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Posted May 14, 2012 - 8:17 AM:

Vague question...

Who is making the justification?

By what standards measure are the value assessments being attributed?

It might be worthy to note that from the perspective of the "Terrorist" the actions are viewed as "just".

Do note, terms we now associate with bad like "a witch hunt" at one time was a very nobel act...that is, from the perspective of the "hunters".

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Posted May 14, 2012 - 8:28 AM:

I take 'terrorism' to mean the deliberate induction of fear in others by a physical assault on someone else, for the purpose of bending them to one's will.

And I take 'justified' in this context to mean shown to be just and fair.

And the answer to be 'no'.

Which is to say that resistance to occupation, or assassination, need not be a means to terrify others, even if it unfortunately has that effect. Nor is the punishment of criminality terrorism. Protection rackets, show-trials, random attacks on civilians, punishment beatings, such things are designed to inspire terror in the client population, in order to suppress opposition; there is no hint of justice, and so no justification.
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Posted May 14, 2012 - 10:06 AM:

Terrorism is not "a method to promote ones objectives through violence". Every war does that. It is the infliction of the psychological state of terror on a population. I'm not even sure it is always with the intent to promote the group's political agenda. It may simply be for revenge.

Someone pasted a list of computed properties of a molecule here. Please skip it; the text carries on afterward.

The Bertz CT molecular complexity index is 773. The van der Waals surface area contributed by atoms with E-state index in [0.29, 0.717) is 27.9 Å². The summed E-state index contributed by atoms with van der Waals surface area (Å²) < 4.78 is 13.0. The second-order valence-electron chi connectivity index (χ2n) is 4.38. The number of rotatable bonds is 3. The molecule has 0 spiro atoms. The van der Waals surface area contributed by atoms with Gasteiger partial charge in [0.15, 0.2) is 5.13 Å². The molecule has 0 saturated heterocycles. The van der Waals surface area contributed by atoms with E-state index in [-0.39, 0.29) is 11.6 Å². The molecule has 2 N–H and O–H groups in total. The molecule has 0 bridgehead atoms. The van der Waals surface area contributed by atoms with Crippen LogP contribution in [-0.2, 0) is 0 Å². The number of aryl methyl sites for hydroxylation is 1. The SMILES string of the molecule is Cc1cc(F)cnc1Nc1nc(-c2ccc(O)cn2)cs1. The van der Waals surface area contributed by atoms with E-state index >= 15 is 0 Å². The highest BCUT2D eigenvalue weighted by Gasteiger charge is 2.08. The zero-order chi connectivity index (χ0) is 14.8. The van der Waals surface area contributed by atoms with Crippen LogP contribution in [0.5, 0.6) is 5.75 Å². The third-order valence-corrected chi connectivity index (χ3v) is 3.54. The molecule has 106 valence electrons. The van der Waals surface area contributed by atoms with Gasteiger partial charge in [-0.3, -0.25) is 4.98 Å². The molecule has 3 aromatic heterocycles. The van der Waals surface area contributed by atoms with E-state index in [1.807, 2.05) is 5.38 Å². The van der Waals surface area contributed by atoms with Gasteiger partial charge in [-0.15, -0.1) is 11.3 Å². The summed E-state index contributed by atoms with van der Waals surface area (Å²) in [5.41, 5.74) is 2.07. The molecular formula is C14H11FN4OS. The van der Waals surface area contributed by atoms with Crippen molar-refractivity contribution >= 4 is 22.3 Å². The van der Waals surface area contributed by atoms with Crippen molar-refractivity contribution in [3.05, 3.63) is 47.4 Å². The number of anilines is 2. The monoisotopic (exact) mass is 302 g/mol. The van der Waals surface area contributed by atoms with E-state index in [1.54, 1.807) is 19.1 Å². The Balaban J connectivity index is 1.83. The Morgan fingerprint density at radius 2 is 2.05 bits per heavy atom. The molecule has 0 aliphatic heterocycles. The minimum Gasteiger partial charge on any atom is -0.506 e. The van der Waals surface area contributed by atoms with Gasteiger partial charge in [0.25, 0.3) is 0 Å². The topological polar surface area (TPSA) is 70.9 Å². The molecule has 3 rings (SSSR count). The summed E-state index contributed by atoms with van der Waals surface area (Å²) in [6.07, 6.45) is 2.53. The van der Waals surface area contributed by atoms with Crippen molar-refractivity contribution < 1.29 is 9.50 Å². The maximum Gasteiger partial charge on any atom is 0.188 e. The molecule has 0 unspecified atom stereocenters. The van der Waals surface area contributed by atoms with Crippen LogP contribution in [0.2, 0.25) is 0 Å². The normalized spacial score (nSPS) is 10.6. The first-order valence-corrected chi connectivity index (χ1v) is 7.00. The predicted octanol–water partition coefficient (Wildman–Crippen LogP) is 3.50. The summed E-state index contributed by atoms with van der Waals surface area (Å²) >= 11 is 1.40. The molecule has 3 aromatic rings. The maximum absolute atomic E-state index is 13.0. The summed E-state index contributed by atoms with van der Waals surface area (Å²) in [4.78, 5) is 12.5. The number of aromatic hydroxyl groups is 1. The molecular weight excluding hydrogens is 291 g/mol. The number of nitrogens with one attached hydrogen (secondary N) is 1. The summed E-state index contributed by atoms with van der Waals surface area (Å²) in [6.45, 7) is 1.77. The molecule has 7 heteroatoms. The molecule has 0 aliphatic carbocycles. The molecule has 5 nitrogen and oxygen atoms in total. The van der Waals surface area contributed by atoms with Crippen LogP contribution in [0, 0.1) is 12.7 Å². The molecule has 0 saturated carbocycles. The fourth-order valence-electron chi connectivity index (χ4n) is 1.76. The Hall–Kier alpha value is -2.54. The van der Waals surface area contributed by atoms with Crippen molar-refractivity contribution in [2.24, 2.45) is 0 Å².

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Posted May 14, 2012 - 1:09 PM:

brenda wrote:
Terrorism is not "a method to promote ones objectives through violence". Every war does that. It is the infliction of the psychological state of terror on a population. I'm not even sure it is always with the intent to promote the group's political agenda. It may simply be for revenge.


This comes alot closer to an acceptable definition. Typically terrorism is defined as the military strategy of targeting a civilian population with the express purpose of undermining its support for its government/military and its policies.

Sevillana123 wrote:
Whilst most people would agree that killing innocent civilians is wrong, what would people think about the resistance in France against the Nazis during World War II? What about the killing of Ghaddafi or Osama Bin Laden?